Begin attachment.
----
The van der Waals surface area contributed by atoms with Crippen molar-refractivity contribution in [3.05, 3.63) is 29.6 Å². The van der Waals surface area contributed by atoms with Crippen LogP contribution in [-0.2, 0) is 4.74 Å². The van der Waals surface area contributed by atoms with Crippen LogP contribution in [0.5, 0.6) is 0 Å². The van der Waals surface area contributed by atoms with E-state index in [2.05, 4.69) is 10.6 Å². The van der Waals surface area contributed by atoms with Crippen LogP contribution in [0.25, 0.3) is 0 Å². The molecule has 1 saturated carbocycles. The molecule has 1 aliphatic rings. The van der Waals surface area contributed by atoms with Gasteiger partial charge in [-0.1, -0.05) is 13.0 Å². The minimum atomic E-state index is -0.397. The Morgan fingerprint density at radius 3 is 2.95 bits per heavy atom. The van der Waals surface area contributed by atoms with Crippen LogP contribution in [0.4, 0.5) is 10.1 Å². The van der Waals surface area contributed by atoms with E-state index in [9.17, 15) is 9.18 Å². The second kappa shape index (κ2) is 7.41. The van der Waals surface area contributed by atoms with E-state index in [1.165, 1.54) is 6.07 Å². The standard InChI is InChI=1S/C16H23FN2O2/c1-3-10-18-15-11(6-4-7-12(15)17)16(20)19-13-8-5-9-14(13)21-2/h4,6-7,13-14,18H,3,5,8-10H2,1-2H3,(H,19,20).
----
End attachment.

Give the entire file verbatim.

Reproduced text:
The van der Waals surface area contributed by atoms with Crippen molar-refractivity contribution in [3.05, 3.63) is 29.6 Å². The van der Waals surface area contributed by atoms with Crippen LogP contribution in [-0.2, 0) is 4.74 Å². The van der Waals surface area contributed by atoms with Crippen LogP contribution in [0.5, 0.6) is 0 Å². The van der Waals surface area contributed by atoms with E-state index in [2.05, 4.69) is 10.6 Å². The van der Waals surface area contributed by atoms with Crippen LogP contribution in [0.25, 0.3) is 0 Å². The molecule has 1 saturated carbocycles. The molecule has 1 aliphatic rings. The van der Waals surface area contributed by atoms with Gasteiger partial charge in [-0.1, -0.05) is 13.0 Å². The minimum atomic E-state index is -0.397. The Morgan fingerprint density at radius 3 is 2.95 bits per heavy atom. The van der Waals surface area contributed by atoms with Crippen LogP contribution in [0.4, 0.5) is 10.1 Å². The van der Waals surface area contributed by atoms with E-state index in [9.17, 15) is 9.18 Å². The second kappa shape index (κ2) is 7.41. The van der Waals surface area contributed by atoms with E-state index in [1.165, 1.54) is 6.07 Å². The standard InChI is InChI=1S/C16H23FN2O2/c1-3-10-18-15-11(6-4-7-12(15)17)16(20)19-13-8-5-9-14(13)21-2/h4,6-7,13-14,18H,3,5,8-10H2,1-2H3,(H,19,20).